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Ontario Employer Advisor

Keeping Employers Advised on Developments in Labour and Employment Law

Bill 177 set to make long anticipated changes to Ontario’s Occupational Health and Safety Act

Posted in Occupational Health and Safety
Peter BradyBen RatelbandJustine Lindner

On November 14, 2017, the Ontario Government introduced Bill 177, the Stronger, Fairer Ontario Act (Budget Measures) 2017. The omnibus Bill proposes to amend 45 separate statutes. On November 30, 2017, the Bill passed second reading and is now before the standing committee on Finance and Economic Affairs. Most notably from the standpoint of the Occupational Health and Safety Act (OHSA), Schedule 30 of the Bill seeks to implement, among other smaller amendments, often discussed and long awaited changes to the allowable maximum fines under the OHSA. Under section 66, the OHSA currently provides for a maximum fine upon conviction of $500,000 per offence for corporations and $25,000 for individuals (plus potential jail time of up to 12 months). These maximum fines have not changed for nearly 30 years.

Given that violations under the OHSA frequently relate to critical injuries or workplace fatalities, some commentators and critics have criticized the current maximum fines as too low to adequately provide a deterrent effect. Comparisons are often made to Ontario’s environmental protection statutes where maximum fines for corporations can reach $6 to $10 million for the most serious classes of offences. Bill 177 would see the maximum fine per conviction under the OHSA rise to $1.5 million for corporations and $100,000 for individuals. It can be predicted that if the amendments become law (which is expected), the Ministry of Labour will argue for higher penalties. The proposed changes will also provide Ministry of Labour prosecutors with greater flexibility in the number of alleged violations (or “counts”) they include when laying charges.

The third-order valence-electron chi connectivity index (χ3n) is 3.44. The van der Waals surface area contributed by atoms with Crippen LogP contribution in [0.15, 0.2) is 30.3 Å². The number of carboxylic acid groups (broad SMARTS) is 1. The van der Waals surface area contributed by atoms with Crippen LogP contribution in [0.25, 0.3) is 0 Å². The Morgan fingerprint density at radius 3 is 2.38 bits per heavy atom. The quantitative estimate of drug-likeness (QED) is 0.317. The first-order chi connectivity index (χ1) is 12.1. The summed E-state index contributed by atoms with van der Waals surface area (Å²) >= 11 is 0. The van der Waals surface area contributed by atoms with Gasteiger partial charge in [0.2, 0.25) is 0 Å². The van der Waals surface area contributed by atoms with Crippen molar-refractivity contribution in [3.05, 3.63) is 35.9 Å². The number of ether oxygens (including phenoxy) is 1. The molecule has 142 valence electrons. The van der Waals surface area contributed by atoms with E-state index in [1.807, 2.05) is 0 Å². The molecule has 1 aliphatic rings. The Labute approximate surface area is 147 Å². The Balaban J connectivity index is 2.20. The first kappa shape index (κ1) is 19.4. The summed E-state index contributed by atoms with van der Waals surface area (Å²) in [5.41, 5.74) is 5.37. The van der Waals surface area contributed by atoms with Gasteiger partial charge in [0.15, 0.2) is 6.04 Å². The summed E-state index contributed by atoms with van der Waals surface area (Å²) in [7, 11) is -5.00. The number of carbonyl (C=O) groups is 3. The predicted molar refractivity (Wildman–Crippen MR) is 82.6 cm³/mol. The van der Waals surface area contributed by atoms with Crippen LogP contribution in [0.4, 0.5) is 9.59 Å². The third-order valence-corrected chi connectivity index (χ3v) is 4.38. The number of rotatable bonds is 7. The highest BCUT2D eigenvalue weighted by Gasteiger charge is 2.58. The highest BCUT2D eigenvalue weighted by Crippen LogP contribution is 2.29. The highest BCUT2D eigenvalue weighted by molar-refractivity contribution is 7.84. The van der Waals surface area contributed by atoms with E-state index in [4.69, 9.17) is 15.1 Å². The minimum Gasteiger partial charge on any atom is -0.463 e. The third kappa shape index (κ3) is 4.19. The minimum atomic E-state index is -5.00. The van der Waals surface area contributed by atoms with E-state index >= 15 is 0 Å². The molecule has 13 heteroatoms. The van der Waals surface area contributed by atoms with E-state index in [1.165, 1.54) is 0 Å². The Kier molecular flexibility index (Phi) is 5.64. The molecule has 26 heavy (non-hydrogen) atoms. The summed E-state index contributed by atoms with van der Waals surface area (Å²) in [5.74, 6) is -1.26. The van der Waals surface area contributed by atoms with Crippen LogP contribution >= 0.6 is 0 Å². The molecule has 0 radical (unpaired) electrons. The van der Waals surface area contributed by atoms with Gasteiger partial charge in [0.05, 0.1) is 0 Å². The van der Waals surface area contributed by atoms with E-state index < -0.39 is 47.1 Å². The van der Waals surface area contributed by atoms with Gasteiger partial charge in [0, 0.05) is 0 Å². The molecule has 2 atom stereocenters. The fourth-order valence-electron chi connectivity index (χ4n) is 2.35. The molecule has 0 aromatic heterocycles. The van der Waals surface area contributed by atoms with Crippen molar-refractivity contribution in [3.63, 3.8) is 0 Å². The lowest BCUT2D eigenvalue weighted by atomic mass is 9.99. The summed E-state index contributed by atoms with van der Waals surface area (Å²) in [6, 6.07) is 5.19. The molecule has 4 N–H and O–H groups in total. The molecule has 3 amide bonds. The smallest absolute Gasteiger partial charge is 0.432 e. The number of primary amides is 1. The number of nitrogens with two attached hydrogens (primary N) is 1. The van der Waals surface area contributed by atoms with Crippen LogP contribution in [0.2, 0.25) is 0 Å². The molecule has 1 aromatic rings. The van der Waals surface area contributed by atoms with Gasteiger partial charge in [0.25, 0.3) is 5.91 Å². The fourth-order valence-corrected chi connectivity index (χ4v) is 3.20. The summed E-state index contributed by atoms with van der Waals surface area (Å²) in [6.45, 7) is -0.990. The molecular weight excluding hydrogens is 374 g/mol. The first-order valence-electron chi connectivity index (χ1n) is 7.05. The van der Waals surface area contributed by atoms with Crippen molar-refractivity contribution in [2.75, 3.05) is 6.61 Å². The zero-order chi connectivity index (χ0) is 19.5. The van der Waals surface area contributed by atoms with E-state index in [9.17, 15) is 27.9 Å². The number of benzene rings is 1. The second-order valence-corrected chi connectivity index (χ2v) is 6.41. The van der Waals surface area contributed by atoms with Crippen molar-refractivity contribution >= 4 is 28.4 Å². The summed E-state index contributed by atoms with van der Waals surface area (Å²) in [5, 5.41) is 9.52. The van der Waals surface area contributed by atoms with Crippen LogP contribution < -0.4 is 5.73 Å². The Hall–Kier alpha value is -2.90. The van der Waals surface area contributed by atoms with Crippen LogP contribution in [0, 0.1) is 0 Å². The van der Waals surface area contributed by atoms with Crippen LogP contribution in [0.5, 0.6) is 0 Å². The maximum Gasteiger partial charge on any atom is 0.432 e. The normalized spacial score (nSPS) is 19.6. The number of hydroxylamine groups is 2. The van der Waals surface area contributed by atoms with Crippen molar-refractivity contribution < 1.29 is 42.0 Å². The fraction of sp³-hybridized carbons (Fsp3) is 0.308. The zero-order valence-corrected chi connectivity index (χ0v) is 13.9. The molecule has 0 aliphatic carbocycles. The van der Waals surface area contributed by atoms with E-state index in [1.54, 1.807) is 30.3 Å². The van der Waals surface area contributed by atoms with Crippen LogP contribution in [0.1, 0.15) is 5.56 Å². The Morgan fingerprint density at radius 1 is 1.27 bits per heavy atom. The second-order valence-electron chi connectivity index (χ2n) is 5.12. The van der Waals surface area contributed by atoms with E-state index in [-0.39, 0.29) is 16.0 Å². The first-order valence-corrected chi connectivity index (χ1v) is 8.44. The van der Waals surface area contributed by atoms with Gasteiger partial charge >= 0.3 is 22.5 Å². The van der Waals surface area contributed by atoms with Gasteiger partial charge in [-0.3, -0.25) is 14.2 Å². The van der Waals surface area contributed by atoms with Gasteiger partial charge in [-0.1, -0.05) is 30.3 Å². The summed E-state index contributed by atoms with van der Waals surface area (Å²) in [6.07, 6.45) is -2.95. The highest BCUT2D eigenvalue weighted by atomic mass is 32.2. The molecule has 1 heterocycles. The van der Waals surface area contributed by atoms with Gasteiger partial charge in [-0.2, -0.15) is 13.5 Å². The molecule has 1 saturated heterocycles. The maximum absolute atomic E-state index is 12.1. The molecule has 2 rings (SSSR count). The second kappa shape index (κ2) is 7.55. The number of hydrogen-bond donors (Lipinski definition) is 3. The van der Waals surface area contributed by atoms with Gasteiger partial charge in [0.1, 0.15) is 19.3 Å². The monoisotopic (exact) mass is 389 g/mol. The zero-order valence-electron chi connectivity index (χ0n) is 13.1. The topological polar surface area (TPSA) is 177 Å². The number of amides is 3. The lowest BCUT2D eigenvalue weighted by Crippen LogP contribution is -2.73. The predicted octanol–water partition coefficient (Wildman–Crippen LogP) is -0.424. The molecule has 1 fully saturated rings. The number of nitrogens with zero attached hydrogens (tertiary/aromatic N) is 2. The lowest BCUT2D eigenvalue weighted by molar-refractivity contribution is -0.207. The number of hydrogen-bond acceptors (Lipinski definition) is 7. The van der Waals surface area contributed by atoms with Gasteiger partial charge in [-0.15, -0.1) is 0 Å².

Additionally, the Bill seeks to make changes to the one (1) year limitation period within which charges can be initiated. Currently, section 69 of the OHSA creates a one (1) year limitation period from the date of the alleged default or violation. The proposed amendment would extend the limitation period to one (1) year from the date the Ministry of Labour Inspector becomes aware of the alleged offence. The addition of a “discoverability” component will again bring the OHSA in line with other regulatory statutes such as the Environmental Protection Act. The discoverability component will not likely come into play for the most common OHSA violations such as critical injuries, where the date of the event and the point at which the Ministry of Labour become aware of the violation usually coincide. However, for historical, non-injury related allegations that do not immediately come to the attention of the Ministry of Labour (e.g. failing to take prescribed actions or violations relating to engineering reports), a prosecution may be initiated well after the date of the event.

We will continue to monitor the progress of the Bill and will provide updates when the amendments are in force.  If you have any questions with respect to the Bill or occupational health and safety matters more broadly, please contact the authors or any member of our Labour & Employment Group.

Counting Down to December 31, 2017 – Don’t Forget About Your AODA Compliance Report

Posted in Accessibility
Kate McNeill-Keller

A quick reminder that pursuant to the Accessibility for Ontarians with Disabilities Act, 2005 (Ontario), Ontario private sector businesses with twenty or more employees are required to file a compliance report every three years.  The next deadline is fast approaching – December 31, 2017.

If you have not already completed your report, you will need to go online to do so on the Government of Ontario website.   You will need your organization’s legal name, business (BN9) number, number of employees and the name and contact information of your certifier (a director or senior officer with legal authority to say that the report is complete and accurate).

If you have any questions with respect to your organization’s obligations either with respect to the compliance report or under the AODA more generally, please contact Kate McNeill-Keller or any of our Ontario Labour & Employment lawyers.

BILL 148 PASSES (but not before a few last-minute changes were made)

Posted in Employment Standards, Labour Relations, Occupational Health and Safety